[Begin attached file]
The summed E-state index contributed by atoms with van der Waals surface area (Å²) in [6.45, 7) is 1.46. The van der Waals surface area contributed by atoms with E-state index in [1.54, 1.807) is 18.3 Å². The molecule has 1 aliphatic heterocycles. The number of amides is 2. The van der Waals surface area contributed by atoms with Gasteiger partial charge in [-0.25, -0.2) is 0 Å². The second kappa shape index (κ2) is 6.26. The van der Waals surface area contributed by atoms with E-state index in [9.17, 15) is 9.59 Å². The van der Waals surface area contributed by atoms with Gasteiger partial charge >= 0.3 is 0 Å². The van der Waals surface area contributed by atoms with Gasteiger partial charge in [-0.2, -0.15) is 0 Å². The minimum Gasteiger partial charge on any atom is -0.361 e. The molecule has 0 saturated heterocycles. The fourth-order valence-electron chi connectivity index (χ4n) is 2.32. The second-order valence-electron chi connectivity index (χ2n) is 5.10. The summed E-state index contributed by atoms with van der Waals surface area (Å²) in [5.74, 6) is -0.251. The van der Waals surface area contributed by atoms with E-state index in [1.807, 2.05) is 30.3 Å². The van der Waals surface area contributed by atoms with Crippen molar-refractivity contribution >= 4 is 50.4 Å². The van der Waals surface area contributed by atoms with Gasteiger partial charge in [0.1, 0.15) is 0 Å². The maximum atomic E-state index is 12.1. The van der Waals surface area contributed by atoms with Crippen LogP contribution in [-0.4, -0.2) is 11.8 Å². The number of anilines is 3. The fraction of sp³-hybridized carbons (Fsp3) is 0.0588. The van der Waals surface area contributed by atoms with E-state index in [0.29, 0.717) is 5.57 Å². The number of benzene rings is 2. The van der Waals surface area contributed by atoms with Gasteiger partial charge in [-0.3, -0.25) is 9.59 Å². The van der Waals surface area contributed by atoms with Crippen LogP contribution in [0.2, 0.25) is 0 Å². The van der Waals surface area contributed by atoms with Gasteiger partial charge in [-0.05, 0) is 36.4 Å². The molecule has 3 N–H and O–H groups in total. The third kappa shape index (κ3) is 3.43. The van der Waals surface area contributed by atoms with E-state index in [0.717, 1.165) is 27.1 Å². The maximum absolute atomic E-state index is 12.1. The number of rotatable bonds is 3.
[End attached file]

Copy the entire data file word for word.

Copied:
The summed E-state index contributed by atoms with van der Waals surface area (Å²) in [6.45, 7) is 1.46. The van der Waals surface area contributed by atoms with E-state index in [1.54, 1.807) is 18.3 Å². The molecule has 1 aliphatic heterocycles. The number of amides is 2. The van der Waals surface area contributed by atoms with Gasteiger partial charge in [-0.25, -0.2) is 0 Å². The second kappa shape index (κ2) is 6.26. The van der Waals surface area contributed by atoms with E-state index in [9.17, 15) is 9.59 Å². The van der Waals surface area contributed by atoms with Gasteiger partial charge >= 0.3 is 0 Å². The van der Waals surface area contributed by atoms with Gasteiger partial charge in [-0.2, -0.15) is 0 Å². The minimum Gasteiger partial charge on any atom is -0.361 e. The molecule has 0 saturated heterocycles. The fourth-order valence-electron chi connectivity index (χ4n) is 2.32. The second-order valence-electron chi connectivity index (χ2n) is 5.10. The summed E-state index contributed by atoms with van der Waals surface area (Å²) in [5.74, 6) is -0.251. The van der Waals surface area contributed by atoms with E-state index in [1.807, 2.05) is 30.3 Å². The van der Waals surface area contributed by atoms with Crippen molar-refractivity contribution >= 4 is 50.4 Å². The van der Waals surface area contributed by atoms with Gasteiger partial charge in [0.1, 0.15) is 0 Å². The maximum atomic E-state index is 12.1. The van der Waals surface area contributed by atoms with Crippen LogP contribution in [-0.4, -0.2) is 11.8 Å². The number of anilines is 3. The fraction of sp³-hybridized carbons (Fsp3) is 0.0588. The van der Waals surface area contributed by atoms with E-state index in [0.29, 0.717) is 5.57 Å². The number of benzene rings is 2. The van der Waals surface area contributed by atoms with Gasteiger partial charge in [-0.3, -0.25) is 9.59 Å². The van der Waals surface area contributed by atoms with Crippen LogP contribution in [0.2, 0.25) is 0 Å². The van der Waals surface area contributed by atoms with Gasteiger partial charge in [-0.05, 0) is 36.4 Å². The molecule has 3 N–H and O–H groups in total. The third kappa shape index (κ3) is 3.43. The van der Waals surface area contributed by atoms with E-state index in [0.717, 1.165) is 27.1 Å². The maximum absolute atomic E-state index is 12.1. The number of rotatable bonds is 3.